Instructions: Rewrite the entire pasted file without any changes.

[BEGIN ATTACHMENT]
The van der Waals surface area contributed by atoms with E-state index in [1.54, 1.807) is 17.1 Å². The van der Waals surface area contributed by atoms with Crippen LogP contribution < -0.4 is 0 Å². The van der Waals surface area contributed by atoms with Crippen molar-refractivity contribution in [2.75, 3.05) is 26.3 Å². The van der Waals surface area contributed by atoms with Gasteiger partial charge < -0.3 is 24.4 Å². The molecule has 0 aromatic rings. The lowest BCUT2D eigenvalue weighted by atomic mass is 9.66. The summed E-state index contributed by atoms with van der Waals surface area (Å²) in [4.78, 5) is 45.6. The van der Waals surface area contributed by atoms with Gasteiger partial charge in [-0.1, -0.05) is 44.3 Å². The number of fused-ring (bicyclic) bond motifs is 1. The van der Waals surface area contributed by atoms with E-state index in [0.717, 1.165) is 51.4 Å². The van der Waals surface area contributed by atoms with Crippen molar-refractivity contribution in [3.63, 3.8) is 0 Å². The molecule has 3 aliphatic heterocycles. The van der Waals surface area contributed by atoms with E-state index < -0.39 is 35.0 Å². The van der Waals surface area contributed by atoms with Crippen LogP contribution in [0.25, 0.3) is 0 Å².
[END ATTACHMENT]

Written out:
The van der Waals surface area contributed by atoms with E-state index in [1.54, 1.807) is 17.1 Å². The van der Waals surface area contributed by atoms with Crippen LogP contribution < -0.4 is 0 Å². The van der Waals surface area contributed by atoms with Crippen molar-refractivity contribution in [2.75, 3.05) is 26.3 Å². The van der Waals surface area contributed by atoms with Gasteiger partial charge < -0.3 is 24.4 Å². The molecule has 0 aromatic rings. The lowest BCUT2D eigenvalue weighted by atomic mass is 9.66. The summed E-state index contributed by atoms with van der Waals surface area (Å²) in [4.78, 5) is 45.6. The van der Waals surface area contributed by atoms with Gasteiger partial charge in [-0.1, -0.05) is 44.3 Å². The number of fused-ring (bicyclic) bond motifs is 1. The van der Waals surface area contributed by atoms with E-state index in [0.717, 1.165) is 51.4 Å². The van der Waals surface area contributed by atoms with Crippen molar-refractivity contribution in [3.63, 3.8) is 0 Å². The molecule has 3 aliphatic heterocycles. The van der Waals surface area contributed by atoms with E-state index < -0.39 is 35.0 Å². The van der Waals surface area contributed by atoms with Crippen LogP contribution in [0.25, 0.3) is 0 Å².